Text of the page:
The son of the Russian-born drawing master and watercolourist, Alexander Cozens, John Robert Cozens was born in London. He studied under his father and began to exhibit some early drawings with the Society of Artists in 1767. In 1776, he displayed a large oil painting at the Royal Academy in London. Between 1776 and 1779 he spent some time in Switzerland and Italy, where he drew Alpine and Italian views, and in 1779 he returned to London. In 1782 he made his second visit to Italy, accompanied by the author William Beckford, spending much time at Naples. In 1783 he returned to England. In 1789 he published a set of Delineations of the General Character ... of Forest Trees. He submitted his work to the Royal Academy but it was entirely rejected, being judged as "not proper art". At the age of 42, three years before he died, he suffered a nervous breakdown and was committed to the Bethlem Royal Hospital asylum. The chief physician there was Dr. Thomas Monro who, also being a keen art collector, recognised Cozens' brilliance and bought his collection. Cozens died in London.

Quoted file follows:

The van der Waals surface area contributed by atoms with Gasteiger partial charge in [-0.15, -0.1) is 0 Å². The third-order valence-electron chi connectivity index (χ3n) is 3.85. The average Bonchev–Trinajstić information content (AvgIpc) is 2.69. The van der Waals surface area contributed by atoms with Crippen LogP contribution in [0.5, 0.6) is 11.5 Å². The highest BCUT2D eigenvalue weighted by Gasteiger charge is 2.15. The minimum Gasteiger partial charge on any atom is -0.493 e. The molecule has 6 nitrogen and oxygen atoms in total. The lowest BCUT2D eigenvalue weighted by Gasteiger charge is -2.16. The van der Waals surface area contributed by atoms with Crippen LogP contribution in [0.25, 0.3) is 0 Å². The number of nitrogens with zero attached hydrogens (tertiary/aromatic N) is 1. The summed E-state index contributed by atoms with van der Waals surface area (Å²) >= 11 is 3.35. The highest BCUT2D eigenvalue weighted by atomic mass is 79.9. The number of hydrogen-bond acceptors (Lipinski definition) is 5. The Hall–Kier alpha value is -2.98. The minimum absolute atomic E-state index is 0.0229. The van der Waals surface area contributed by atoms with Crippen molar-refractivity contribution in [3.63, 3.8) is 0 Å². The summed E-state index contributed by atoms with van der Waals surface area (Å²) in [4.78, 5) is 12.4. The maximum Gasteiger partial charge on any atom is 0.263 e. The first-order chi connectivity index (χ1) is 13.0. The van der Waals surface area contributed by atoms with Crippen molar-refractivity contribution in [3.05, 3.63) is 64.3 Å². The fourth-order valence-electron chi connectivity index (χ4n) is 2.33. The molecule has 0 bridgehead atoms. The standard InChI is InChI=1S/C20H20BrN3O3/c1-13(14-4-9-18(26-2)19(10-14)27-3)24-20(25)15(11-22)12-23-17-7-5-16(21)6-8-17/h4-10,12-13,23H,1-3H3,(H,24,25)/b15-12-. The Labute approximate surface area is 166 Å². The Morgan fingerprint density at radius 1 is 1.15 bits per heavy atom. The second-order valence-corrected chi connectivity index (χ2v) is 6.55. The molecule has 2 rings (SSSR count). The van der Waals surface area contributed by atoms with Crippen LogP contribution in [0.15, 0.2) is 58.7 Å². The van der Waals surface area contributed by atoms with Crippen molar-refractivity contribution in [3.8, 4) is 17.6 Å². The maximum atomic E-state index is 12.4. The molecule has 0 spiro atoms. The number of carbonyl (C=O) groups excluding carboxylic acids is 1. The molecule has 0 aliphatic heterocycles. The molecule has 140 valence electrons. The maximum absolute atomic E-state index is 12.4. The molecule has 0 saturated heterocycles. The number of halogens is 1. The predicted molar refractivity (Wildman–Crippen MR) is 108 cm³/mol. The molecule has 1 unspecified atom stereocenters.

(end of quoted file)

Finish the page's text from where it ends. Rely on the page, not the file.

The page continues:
Cozens executed watercolors in curious atmospherical effects and illusions which had some influence on Thomas Girtin and J. M. W. Turner. Indeed, his work is full of poetry. There is a solemn grandeur in his Alpine views and a sense of vastness, a tender tranquility and a kind of mystery in most of his paintings, leaving parts in his pictures for the imagination of the spectator to dwell on and search into. John Constable called him "the greatest genius that ever touched landscape." On the other hand, Cozens never departed from his primitive, almost rudimentary, manner of painting, which causes several of his works to look very like coloured engravings.
In June 2010 Cozen's Lake Albano (c.1777) sold at auction, at Sotheby's in London, for £2.4 million, a record for any 18th-century British watercolour.